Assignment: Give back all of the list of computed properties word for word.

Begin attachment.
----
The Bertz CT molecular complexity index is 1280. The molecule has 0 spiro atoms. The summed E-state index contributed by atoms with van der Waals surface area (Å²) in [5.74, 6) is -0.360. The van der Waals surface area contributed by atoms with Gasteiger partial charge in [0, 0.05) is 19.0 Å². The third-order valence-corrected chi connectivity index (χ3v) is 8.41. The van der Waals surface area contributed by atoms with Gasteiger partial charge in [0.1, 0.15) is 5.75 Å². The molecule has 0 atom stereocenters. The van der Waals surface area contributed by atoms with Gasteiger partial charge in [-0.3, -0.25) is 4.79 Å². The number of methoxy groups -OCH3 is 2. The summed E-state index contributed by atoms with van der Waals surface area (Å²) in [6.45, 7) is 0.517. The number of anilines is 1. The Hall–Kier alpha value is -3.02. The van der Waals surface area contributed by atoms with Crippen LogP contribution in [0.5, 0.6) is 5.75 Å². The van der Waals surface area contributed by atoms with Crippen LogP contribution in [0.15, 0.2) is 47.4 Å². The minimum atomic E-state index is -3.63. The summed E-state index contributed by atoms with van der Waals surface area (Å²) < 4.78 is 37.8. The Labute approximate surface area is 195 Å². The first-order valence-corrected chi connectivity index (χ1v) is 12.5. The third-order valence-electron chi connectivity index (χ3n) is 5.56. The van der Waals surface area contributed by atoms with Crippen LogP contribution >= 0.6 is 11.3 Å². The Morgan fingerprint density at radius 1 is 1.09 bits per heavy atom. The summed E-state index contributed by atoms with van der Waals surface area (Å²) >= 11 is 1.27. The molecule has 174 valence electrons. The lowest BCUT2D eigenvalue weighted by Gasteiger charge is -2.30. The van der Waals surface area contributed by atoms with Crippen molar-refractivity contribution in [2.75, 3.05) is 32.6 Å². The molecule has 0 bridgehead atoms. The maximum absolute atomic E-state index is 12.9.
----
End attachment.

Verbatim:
The Bertz CT molecular complexity index is 1280. The molecule has 0 spiro atoms. The summed E-state index contributed by atoms with van der Waals surface area (Å²) in [5.74, 6) is -0.360. The van der Waals surface area contributed by atoms with Gasteiger partial charge in [0, 0.05) is 19.0 Å². The third-order valence-corrected chi connectivity index (χ3v) is 8.41. The van der Waals surface area contributed by atoms with Gasteiger partial charge in [0.1, 0.15) is 5.75 Å². The molecule has 0 atom stereocenters. The van der Waals surface area contributed by atoms with Gasteiger partial charge in [-0.3, -0.25) is 4.79 Å². The number of methoxy groups -OCH3 is 2. The summed E-state index contributed by atoms with van der Waals surface area (Å²) in [6.45, 7) is 0.517. The number of anilines is 1. The Hall–Kier alpha value is -3.02. The van der Waals surface area contributed by atoms with Crippen LogP contribution in [0.5, 0.6) is 5.75 Å². The van der Waals surface area contributed by atoms with Crippen LogP contribution in [0.15, 0.2) is 47.4 Å². The minimum atomic E-state index is -3.63. The summed E-state index contributed by atoms with van der Waals surface area (Å²) < 4.78 is 37.8. The Labute approximate surface area is 195 Å². The first-order valence-corrected chi connectivity index (χ1v) is 12.5. The third-order valence-electron chi connectivity index (χ3n) is 5.56. The van der Waals surface area contributed by atoms with Crippen LogP contribution >= 0.6 is 11.3 Å². The Morgan fingerprint density at radius 1 is 1.09 bits per heavy atom. The summed E-state index contributed by atoms with van der Waals surface area (Å²) >= 11 is 1.27. The molecule has 174 valence electrons. The lowest BCUT2D eigenvalue weighted by Gasteiger charge is -2.30. The van der Waals surface area contributed by atoms with Crippen molar-refractivity contribution in [2.75, 3.05) is 32.6 Å². The molecule has 0 bridgehead atoms. The maximum absolute atomic E-state index is 12.9.